THE SAUGUS ADVOCATE – Friday, June 14, 2019 Page 3 Custodian’s wife says her newborn child and family are victims of privatization By Mark E. Vogler H aving another child couldn’t come at a more difficult time for Michelle Swanson, who was expecting a baby boy soon, a couple of weeks before her husband Chris loses his job as a custodian. “My son Brandon will be three in August and I have another boy on the way,” Swanson, a 2002 Saugus High School graduate, said Monday after signing a petition in support of the custodians to be retained. “I found out in September that he might lose his job. Then I found out I was pregnant. So, right after I have the baby, Chris is going to be out of work,” she said. “You know, I think the whole thing has been done pretty sneaky. And I think people in town need to know what’s happening. It’s just a shame that the town is just going to be hiring a private cleaning service to replace our custodians, who do so much more,” she said. Michelle Swanson was one of 65 people who showed up Monday at Dunkin’ Donuts on Hamilton Street at a signature-gathering rally organized by Corinne Riley. A supporter of the custodians, Riley has already gathered enough signatures of registered voters to get a Special Town Meeting scheduled for June 24 when members will consider a nonbinding resolution to support the custodians over privatization. But custodians interviewed by The Saugus Advocate say it may be too late because a company has already been hired to replace the custodians. But Riley said she is determined to get as many signatures as possible – and they don’t need to be certified – to demonstrate the widespread community support for the custodians. She and other supporters plan to hold another signature-signing rally on June 18, from 5 to 8 p.m. at Dunkin’ Donuts on Hamilton Street. Combined with those signatures that the town clerk certified to qualify for the Special Town Meeting MORE THAN JUST A PAYCHECK: Alicia Dragon says she’s “going to miss the kids” (Saugus Advocate photos by Mark E. Vogler) “The custodians are so valuable because they know the ins and outs of the buildings better than anyone. They’re the painters, they’re the plumbers, they’re the people who show up when there’s no school to shovel snow and they’re the people who go in on weekends to check out the buildings,” she said. “How is a private company going to do what our custodians do?” Chris Swanson, a 2000 SauBAD TIMING: Michelle Swanson says the thrill of giving birth to a second young child this week has been accompanied by some bad news: Her husband will soon be out of a school custodian’s job. warrant, the petition total has reached 405 people, according to Riley. Meanwhile, Michelle Swanson, who expected to have her baby boy on June 17, gave birth to the child on Wednesday. His name is Grayson Michael Swanson. “Our custodians do so much work that people don’t even think about. They play basketball with the kids. And they go through dumpsters, looking for the retainer that somebody lost or the private spoon that a kid threw away,” Michelle said. gus High School graduate, has worked as a custodian for about 19 years – ever since high school, beginning as part-time summer help, according to Michelle. He has spent the last decade as the head custodian at Oaklandvale Elementary School, she said. Alicia Dragon, 61, of Lynn, said she has worked as a high school custodian in Saugus Public Schools for 20 years. “No official notice yet – no letter saying that my job has been terminated – but I know it’s coming,” Dragon said. “I need the job because I need to pay the rent. But, most of all, I am going to miss the kids. I love the kids and I’ll miss the hell out of them,” Dragon said. “We go above and beyond what’s required to do things to help these kids. They make our days bright. They are awesome,” she said. 221 Newbury Street, Danvers For Tickets call (978) 774-7270 or www.breakawaydanvers.com Congratulations to the Class of 2019 Congratulations to the Class of 2019 “As a parent, I’m very protective of my son and want to see him develop to the best of his abilities. Adult Foster Care of the North Shore has been a vital asset to our family over the past five years in helping find resources for Brett.” Ted, Caregiver to Son, Brett 978-281-2612 AdultFosterCareNS.com Celebrating 18 Years dine drink gather enjoy THE NORTH SHORE'S HOTTEST NIGHTCLUB! Friday, June 14 at 8:30 PM New England's #1 Dance Band WILDFIRE Saturday, June 15 at 8:30 PM Country Music Sensation THE ULTRA Friday, June 21 at 8:30 PM WHAMMER JAMMER Saturday, June 22 at 9 PM OZZMOSIS Friday, June 28 at 9 PM TANGERINE Saturday, June 29 at 9 PM TIGERLILY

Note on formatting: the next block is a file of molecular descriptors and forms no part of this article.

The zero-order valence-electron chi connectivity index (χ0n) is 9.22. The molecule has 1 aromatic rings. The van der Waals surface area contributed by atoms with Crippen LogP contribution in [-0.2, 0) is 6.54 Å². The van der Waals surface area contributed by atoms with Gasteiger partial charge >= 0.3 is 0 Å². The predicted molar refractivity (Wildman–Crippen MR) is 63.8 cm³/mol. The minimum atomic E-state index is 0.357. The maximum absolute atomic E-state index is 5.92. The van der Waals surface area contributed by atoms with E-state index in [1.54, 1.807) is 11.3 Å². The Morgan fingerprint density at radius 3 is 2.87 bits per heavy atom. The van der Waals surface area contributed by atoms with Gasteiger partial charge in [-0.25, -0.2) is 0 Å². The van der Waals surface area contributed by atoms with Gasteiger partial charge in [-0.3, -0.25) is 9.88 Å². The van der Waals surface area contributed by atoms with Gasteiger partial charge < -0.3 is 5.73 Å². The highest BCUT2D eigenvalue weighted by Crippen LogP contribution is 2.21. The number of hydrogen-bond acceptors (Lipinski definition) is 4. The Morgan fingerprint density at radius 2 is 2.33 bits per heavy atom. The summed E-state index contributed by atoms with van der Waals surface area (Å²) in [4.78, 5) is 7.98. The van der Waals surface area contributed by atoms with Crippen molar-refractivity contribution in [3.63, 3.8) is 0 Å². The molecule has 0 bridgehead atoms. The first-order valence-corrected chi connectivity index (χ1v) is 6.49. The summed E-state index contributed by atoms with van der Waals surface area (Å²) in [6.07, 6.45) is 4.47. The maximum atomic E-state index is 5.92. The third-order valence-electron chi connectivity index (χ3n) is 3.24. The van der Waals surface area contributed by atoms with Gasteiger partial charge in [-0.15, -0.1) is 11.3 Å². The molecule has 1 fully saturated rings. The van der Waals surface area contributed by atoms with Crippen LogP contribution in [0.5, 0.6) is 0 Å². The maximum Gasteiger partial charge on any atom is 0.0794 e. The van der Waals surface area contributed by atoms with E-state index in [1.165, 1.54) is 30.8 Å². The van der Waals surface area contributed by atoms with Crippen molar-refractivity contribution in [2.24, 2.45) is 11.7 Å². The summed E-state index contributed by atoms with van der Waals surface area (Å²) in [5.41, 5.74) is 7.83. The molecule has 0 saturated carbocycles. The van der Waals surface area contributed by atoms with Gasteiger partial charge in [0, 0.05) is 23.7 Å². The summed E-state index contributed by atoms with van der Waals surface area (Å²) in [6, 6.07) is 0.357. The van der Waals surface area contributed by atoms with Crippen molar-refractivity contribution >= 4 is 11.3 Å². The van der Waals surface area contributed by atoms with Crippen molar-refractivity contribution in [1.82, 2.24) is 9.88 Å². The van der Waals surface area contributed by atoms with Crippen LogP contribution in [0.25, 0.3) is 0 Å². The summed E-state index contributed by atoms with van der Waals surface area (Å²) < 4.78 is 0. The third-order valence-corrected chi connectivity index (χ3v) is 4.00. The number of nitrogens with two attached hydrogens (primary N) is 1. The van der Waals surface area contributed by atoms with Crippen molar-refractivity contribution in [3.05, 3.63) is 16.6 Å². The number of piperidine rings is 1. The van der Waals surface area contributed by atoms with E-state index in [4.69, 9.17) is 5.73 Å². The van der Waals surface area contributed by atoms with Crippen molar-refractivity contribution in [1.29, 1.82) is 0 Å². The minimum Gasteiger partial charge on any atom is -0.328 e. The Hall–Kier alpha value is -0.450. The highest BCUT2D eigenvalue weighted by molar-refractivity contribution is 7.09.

Page 4 THE SAUGUS ADVOCATE – Friday, June 14, 2019 Kelly’s draws rave reviews from Board of Health on the way management responded to health issue By Mark E. Vogler T own Board of Health members appear confident that KelLaw Offices of Terrence W. Kennedy 512 Broadway, Everett • Criminal Defense • Personal Injury • Medical Malpractice Tel: (617) 387-9809 Cell: (617) 308-8178 twkennedylaw@gmail.com 8 Norwood St. Everett (617) 387-9810 www.eight10barandgrille.com Kitchen Hours: Mon-Thurs: 12-10pm Fri-Sat: 12-11pm Sunday: 1pm-10pm Lunch Menu! Enjoy our Famous $10 Served Mon. thru Fri. ‘til 3:30 PM Choose from 16 Items! Grilled Rib Eye Steak! Only $22.00 includes Two Sides Every Friday FRESH HADDOCK DINNER Prepared Your Way! Includes two sides Facebook.com/ advocate.news.ma Now Featuring our BREAKFAST PIZZA & OMELET MENU Saturday & Sunday Only Served until 3:30 PM ATM on site ly’s Roast Beef, Inc. has addressed health concerns that arose last month when a worker tested positive for Salmonella Typhi (typhoid fever). The sentiments expressed after last week’s meeting (June 3) were unanimous: Kelly’s took responsive action at its restaurant, which is located in the southbound lane of Route 1. “Kelly’s has been and continues to be a great partner with the town,” Board of Health Chair William Heffernan told The Saugus Advocate. “They went above and beyond what was required. They didn’t use any of their Saugus employees until they were tested. They closed the restaurant and didn’t reopen until they got the blessing of the state and the town. And we found the facility to be very clean,” Heffernan said. “In my seven years on the Board, I’ve never had Kelly’s in here [to one of the Health Board meetings]; they’re the kind of establishment we like to have in town,” he said. Of 100 Kelly’s employees tested recently, 90 have been cleared. The results for eight others are pending. One of the employees has been terminated and another has moved, according to Heffernan. Joia Cicolini, the board’s veteran member with more than eight years of service, said she couldn’t recall any occasion when the board had trouble or health issues with Kelly’s. “Certainly not on my time. They’ve always been cooperative,” Cicolini said. “They have always been cooperative. I give them credit for doing the right thing. They were very upfront with the town and the state,” she said. Board Member Maria Tamagna, who is a nurse, said she marveled at the way the investigation was conducted and how Kelly’s responded. “The whole process was done fabulously,” Tamagna said. “It just speaks volumes of the business, that it was closed and then opened in a timely manner. From a nurse’s perspective, it was impressive,” she said. Here’s the statement the Board of Health received from the state Department of Public Health: “On May 20, 2019 the Massachusetts Department of Public Health, Division of Epidemiology, was notified by the North Shore Medical Center of a positive laboratory result for Salmonella Typhi (typhoid fever) in a foodhandler at Kelly’s Roast Beef in Saugus, MA. “In accordance with 105 CMR 300.200, all foodhandlers, symptomatic or asymptomatic, who are contacts of a typhoid fever case may only return to foodhandling duties after producing three consecutive negative stool specimens each produced no less than 48 hours apart. “The Saugus Health Department was notified and stool specimens were collected from 120 employees who were identified as foodhandling contacts. Specimens were tested at the MA State Public Health Laboratory. While testing of all foodhandlers is not yet complete, as of 5/31/2019 none of the employees have tested positive for Salmonella Typhi and there is no evidence of transmission to establishment patrons.” A Board of Health spokesperson said this type of Salmonella is uncommon among food handlers and is more apt to occur among travelers to foreign countries where the illness is more common. SKATING CENTER www.Roller-World.com | 781-231-1111 Located adjacent to Honey Baked Ham in Saugus Plaza, South Bound Route 1 MBTA Bus Route 429 FREE WI-FI - 2 WIDE SCREEN TV’S FULLY AIR CONDITIONED Fall-Winter Skating Schedule ATTENTION! Sunday Monday Tuesday 12-8 p.m. $7.50 Private Parties 7:30-10:30 p.m. $8.50 Adult Night Friday Saturday Wednesday & Thursday 3-11 p.m. $7.50 Private Parties Admission after 6 p.m. $8.50 12-11 p.m. $7.50 Admission after 6 p.m. $8.50 Inline Skate Rentals $3 - additional Roller skate rentals included in all prices. Birthday & Private Parties Available School & PTO GROUPS Win a trip for 2 to Las Vegas Bellagio Hotel Jet Blue Air 5 days / 4 nights Your school PTO can raffle the trip to make substantial money for your group. Call for details. BIRTHDAY PARTIES $11.50/Person, min. of 10 kids. Price includes Adm. + Roller Skates. Cake, soda, paper goods, 20 tokens for birthday person plus 100 Redemption Tickets and a gift from Roller World. in one of our private BP Rooms.